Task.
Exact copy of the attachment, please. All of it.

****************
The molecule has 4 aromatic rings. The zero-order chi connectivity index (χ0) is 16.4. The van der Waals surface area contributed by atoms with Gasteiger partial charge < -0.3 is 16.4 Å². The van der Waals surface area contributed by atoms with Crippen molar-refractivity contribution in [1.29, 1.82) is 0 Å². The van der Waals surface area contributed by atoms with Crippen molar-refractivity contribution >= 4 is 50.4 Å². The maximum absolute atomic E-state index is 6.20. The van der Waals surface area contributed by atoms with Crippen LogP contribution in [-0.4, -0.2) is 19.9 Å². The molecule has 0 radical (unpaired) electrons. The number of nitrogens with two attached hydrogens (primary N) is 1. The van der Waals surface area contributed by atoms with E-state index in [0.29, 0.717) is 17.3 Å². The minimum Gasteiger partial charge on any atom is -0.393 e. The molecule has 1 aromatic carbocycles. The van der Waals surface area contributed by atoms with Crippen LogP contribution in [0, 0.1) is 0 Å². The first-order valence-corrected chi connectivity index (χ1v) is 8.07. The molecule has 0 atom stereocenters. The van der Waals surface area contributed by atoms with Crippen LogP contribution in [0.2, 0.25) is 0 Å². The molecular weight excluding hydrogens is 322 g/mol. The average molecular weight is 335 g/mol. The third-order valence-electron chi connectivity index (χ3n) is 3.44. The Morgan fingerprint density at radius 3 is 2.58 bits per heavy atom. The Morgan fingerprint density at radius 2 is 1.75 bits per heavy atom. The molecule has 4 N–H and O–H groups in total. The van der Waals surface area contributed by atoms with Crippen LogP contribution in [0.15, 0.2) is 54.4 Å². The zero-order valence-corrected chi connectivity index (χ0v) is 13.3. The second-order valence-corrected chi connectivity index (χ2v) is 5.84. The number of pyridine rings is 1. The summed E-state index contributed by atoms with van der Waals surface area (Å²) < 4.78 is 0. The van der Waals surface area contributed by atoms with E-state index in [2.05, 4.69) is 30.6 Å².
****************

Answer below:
The molecule has 4 aromatic rings. The zero-order chi connectivity index (χ0) is 16.4. The van der Waals surface area contributed by atoms with Gasteiger partial charge < -0.3 is 16.4 Å². The van der Waals surface area contributed by atoms with Crippen molar-refractivity contribution in [1.29, 1.82) is 0 Å². The van der Waals surface area contributed by atoms with Crippen molar-refractivity contribution >= 4 is 50.4 Å². The maximum absolute atomic E-state index is 6.20. The van der Waals surface area contributed by atoms with Crippen LogP contribution in [-0.4, -0.2) is 19.9 Å². The molecule has 0 radical (unpaired) electrons. The number of nitrogens with two attached hydrogens (primary N) is 1. The van der Waals surface area contributed by atoms with E-state index in [0.29, 0.717) is 17.3 Å². The minimum Gasteiger partial charge on any atom is -0.393 e. The molecule has 1 aromatic carbocycles. The van der Waals surface area contributed by atoms with Crippen LogP contribution in [0, 0.1) is 0 Å². The first-order valence-corrected chi connectivity index (χ1v) is 8.07. The molecule has 0 atom stereocenters. The van der Waals surface area contributed by atoms with Crippen LogP contribution in [0.2, 0.25) is 0 Å². The molecular weight excluding hydrogens is 322 g/mol. The average molecular weight is 335 g/mol. The third-order valence-electron chi connectivity index (χ3n) is 3.44. The Morgan fingerprint density at radius 3 is 2.58 bits per heavy atom. The Morgan fingerprint density at radius 2 is 1.75 bits per heavy atom. The molecule has 4 N–H and O–H groups in total. The van der Waals surface area contributed by atoms with Crippen LogP contribution in [0.15, 0.2) is 54.4 Å². The zero-order valence-corrected chi connectivity index (χ0v) is 13.3. The second-order valence-corrected chi connectivity index (χ2v) is 5.84. The number of pyridine rings is 1. The summed E-state index contributed by atoms with van der Waals surface area (Å²) < 4.78 is 0. The van der Waals surface area contributed by atoms with E-state index in [2.05, 4.69) is 30.6 Å².